Notes on Inheritance & Polymorphism in C++
These are some of my notes on trying to understand Inheritance and Polymorphism in C++.
As is standard in Object Orientated languages, C++ supports inheritance. In the example below, Bar extends Foo (to steal some Java speak).
For classes that want members to be overridden in a Polymorphic way, those members should be declared as virtual. This means that the correct method will be determined at runtime (this does come with a slight, albeit minor, performance penalty). For classes that are intended to be abstract, there is the concept of a pure virtual method. A pure virtual method must be overridden and this is achieved by assigning the virtual method to zero. It is also convention (since C++11) to identify the overriding methods with the keyword override. The destructor can also be declared purely virtual in order to make the class abstract but then an implementation must also be provided (this is because the destructor will still be called, see below).
In the following example, Foo cannot be directly instantiated.
Destructors of the concrete object and all parent classes are called when the object is deleted, starting at the child (see example at the bottom).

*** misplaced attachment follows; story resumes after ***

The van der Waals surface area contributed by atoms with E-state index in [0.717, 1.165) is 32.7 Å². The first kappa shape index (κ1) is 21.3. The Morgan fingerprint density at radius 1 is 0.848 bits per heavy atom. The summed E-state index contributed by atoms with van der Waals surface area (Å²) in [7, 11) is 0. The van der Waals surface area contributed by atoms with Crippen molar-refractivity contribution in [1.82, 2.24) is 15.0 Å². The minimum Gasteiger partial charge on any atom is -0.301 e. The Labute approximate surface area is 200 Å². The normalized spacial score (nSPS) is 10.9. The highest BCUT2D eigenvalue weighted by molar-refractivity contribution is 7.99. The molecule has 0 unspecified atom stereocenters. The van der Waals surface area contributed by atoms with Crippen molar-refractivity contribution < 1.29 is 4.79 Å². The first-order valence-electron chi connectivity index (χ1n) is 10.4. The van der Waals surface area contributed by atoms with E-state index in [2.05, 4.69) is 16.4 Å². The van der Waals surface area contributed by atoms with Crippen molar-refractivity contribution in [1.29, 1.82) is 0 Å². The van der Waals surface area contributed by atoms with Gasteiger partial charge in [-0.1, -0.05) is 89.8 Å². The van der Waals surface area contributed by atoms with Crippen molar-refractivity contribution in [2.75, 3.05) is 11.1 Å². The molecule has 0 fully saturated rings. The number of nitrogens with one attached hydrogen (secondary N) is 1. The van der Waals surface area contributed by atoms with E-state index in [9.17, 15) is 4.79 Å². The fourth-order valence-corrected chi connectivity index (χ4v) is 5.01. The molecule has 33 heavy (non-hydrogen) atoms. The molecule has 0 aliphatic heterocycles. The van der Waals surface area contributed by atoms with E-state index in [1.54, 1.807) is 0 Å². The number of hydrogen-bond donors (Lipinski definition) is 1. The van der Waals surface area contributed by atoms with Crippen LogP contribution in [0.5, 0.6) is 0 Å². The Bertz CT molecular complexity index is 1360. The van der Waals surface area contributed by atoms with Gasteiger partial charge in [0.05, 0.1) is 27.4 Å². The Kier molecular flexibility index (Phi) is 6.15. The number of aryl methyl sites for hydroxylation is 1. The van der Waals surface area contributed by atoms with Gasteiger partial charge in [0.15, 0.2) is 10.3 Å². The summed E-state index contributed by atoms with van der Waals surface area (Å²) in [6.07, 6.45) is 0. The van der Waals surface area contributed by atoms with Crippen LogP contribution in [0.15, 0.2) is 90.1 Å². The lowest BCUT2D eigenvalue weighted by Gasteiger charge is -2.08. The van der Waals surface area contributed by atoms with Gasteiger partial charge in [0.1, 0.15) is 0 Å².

If objects are stored in a container, their destructors are called automatically when that container goes out of scope. However due to the way memory is allocated for the objects, storing a parent type will cause that object to be sliced at that level. Continuing with Foo and Bar, storing a Bar in a container of type Foo would result in all Bars being stored as Foos.
The way to solve this is to store Foo pointers in the container instead, this however means that destructors are not automatically called when the container goes out of scope. This will result in the memory allocated to those objects not being freed up (i.e. a memory leak). Two options to avoid this are to either explicitly call destructors on each of the objects or to use a special pointer such as uinque_ptr or shared_ptr
A unique_ptr will call the destructors and free the memory allocated to it’s object when it leaves scope, a shared_ptr keeps a count of references to that object and will call the destructors when the last reference is removed. A shared pointer is useful for example when returning the object or storing references in multiple places. Storing an object in a unique or shared pointer effectively results in a rudimentary garbage collector pattern.
The following is an example of all of the above and the output.